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What is Kentucky’s no-fault auto insurance system?

On Behalf of | Mar 25, 2024 | Car Accidents |

Kentucky’s auto insurance system is different from most other states. It’s one of the few states that uses a no-fault auto insurance method. In most other states, the person who caused a crash is liable for the damages, so a victim turns to that liable person’s insurance for compensation. No-fault insurance doesn’t work that way.

A no-fault insurance system means that if you’re involved in a car crash, regardless of who caused the accident, you will first turn to your own car insurance coverage to pay for your medical expenses and certain other losses. It’s designed to streamline the process of getting compensation for injuries, making it quicker and less complicated for everyone involved.

How it works for you after a crash

Under this no-fault system, when you get hurt in a car accident, you don’t have to worry about proving the other driver was at fault to have your initial medical costs covered. Your own insurance policy has what’s called personal injury protection (PIP) coverage. This coverage kicks in to help with medical bills, a portion of lost wages and sometimes other expenses like rehabilitation costs, regardless of who was responsible for the accident.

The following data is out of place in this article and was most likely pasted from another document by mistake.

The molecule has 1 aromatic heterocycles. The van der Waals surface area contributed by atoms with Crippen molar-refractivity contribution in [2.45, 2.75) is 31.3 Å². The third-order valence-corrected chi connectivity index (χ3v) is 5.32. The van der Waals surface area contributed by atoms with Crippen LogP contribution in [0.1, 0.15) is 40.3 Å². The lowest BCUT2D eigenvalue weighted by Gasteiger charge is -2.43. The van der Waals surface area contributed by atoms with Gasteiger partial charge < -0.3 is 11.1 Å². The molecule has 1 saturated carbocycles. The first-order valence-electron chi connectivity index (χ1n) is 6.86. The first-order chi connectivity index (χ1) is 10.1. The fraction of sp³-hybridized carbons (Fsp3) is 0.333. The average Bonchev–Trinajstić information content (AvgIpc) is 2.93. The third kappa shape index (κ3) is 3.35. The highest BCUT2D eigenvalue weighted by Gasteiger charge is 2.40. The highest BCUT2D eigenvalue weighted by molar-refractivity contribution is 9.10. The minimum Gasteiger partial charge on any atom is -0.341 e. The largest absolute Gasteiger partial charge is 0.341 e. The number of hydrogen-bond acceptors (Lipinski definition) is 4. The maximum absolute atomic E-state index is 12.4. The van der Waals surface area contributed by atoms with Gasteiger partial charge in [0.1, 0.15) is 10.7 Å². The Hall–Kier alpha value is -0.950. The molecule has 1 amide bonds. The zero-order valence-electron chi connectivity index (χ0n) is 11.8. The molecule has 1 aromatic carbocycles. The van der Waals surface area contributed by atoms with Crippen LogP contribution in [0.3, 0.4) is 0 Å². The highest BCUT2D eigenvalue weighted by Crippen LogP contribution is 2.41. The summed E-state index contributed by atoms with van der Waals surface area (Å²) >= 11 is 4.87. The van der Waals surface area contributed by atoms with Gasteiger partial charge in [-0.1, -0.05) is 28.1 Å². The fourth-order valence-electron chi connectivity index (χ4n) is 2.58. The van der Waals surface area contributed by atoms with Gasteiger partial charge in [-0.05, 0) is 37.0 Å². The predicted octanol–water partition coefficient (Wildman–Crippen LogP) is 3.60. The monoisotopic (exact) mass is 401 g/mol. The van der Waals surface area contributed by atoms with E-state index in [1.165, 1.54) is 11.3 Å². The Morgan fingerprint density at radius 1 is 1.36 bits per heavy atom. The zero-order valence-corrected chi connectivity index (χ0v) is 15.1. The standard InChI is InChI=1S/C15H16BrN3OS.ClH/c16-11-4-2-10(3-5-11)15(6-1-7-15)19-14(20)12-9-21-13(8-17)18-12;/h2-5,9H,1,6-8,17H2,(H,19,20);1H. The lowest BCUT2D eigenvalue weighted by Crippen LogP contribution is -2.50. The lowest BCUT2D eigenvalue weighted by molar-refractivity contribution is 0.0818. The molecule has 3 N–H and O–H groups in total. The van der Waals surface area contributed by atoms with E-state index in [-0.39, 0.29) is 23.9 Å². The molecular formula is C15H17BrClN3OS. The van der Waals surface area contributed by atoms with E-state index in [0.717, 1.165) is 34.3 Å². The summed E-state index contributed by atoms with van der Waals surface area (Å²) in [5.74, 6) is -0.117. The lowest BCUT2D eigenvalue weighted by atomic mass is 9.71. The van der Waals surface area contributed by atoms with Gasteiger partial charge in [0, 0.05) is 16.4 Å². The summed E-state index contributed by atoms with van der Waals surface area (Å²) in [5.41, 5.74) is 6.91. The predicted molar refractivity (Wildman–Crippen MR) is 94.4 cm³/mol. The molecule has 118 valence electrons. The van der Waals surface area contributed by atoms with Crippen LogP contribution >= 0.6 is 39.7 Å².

The option to step outside the no-fault system

Kentucky’s no-fault system has limits. If your injuries are severe, resulting in significant medical expenses or a substantial change in your life, you might have the option to step outside this no-fault system to cover additional costs that exceed your PIP coverage limits. There are specific criteria for what constitutes serious injury, allowing you to take this route, such as permanent disfigurement or significant and permanent loss of bodily function.

Your rights and choices

Being part of a no-fault state like Kentucky gives you certain protections but also limits your options in some ways. For instance, the no-fault rule means you can receive prompt payment for your losses without the need for lengthy legal battles. It also means your ability to sue the other driver is limited to more severe cases. Understanding these rules can help you make informed decisions about how to proceed if you’re ever in an accident.